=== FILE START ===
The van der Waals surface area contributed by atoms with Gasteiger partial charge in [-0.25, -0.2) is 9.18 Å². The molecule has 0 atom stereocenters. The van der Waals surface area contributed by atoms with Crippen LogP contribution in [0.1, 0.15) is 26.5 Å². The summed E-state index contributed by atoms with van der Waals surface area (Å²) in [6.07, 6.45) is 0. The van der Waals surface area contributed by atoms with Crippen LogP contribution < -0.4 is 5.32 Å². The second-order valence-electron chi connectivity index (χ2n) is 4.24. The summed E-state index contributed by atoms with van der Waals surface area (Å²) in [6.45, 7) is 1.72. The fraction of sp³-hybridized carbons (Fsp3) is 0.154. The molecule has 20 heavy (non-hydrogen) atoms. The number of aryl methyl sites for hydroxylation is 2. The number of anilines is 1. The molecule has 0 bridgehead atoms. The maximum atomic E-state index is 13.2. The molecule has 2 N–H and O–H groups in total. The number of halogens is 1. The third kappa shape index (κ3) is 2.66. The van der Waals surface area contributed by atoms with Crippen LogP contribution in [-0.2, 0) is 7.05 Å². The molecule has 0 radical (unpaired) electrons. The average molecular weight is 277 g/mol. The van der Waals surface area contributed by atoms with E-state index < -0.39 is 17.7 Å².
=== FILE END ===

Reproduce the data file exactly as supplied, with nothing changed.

The van der Waals surface area contributed by atoms with Gasteiger partial charge in [-0.25, -0.2) is 9.18 Å². The molecule has 0 atom stereocenters. The van der Waals surface area contributed by atoms with Crippen LogP contribution in [0.1, 0.15) is 26.5 Å². The summed E-state index contributed by atoms with van der Waals surface area (Å²) in [6.07, 6.45) is 0. The van der Waals surface area contributed by atoms with Crippen LogP contribution < -0.4 is 5.32 Å². The second-order valence-electron chi connectivity index (χ2n) is 4.24. The summed E-state index contributed by atoms with van der Waals surface area (Å²) in [6.45, 7) is 1.72. The fraction of sp³-hybridized carbons (Fsp3) is 0.154. The molecule has 20 heavy (non-hydrogen) atoms. The number of aryl methyl sites for hydroxylation is 2. The number of anilines is 1. The molecule has 0 bridgehead atoms. The maximum atomic E-state index is 13.2. The molecule has 2 N–H and O–H groups in total. The number of halogens is 1. The third kappa shape index (κ3) is 2.66. The van der Waals surface area contributed by atoms with Crippen LogP contribution in [-0.2, 0) is 7.05 Å². The molecule has 0 radical (unpaired) electrons. The average molecular weight is 277 g/mol. The van der Waals surface area contributed by atoms with E-state index < -0.39 is 17.7 Å².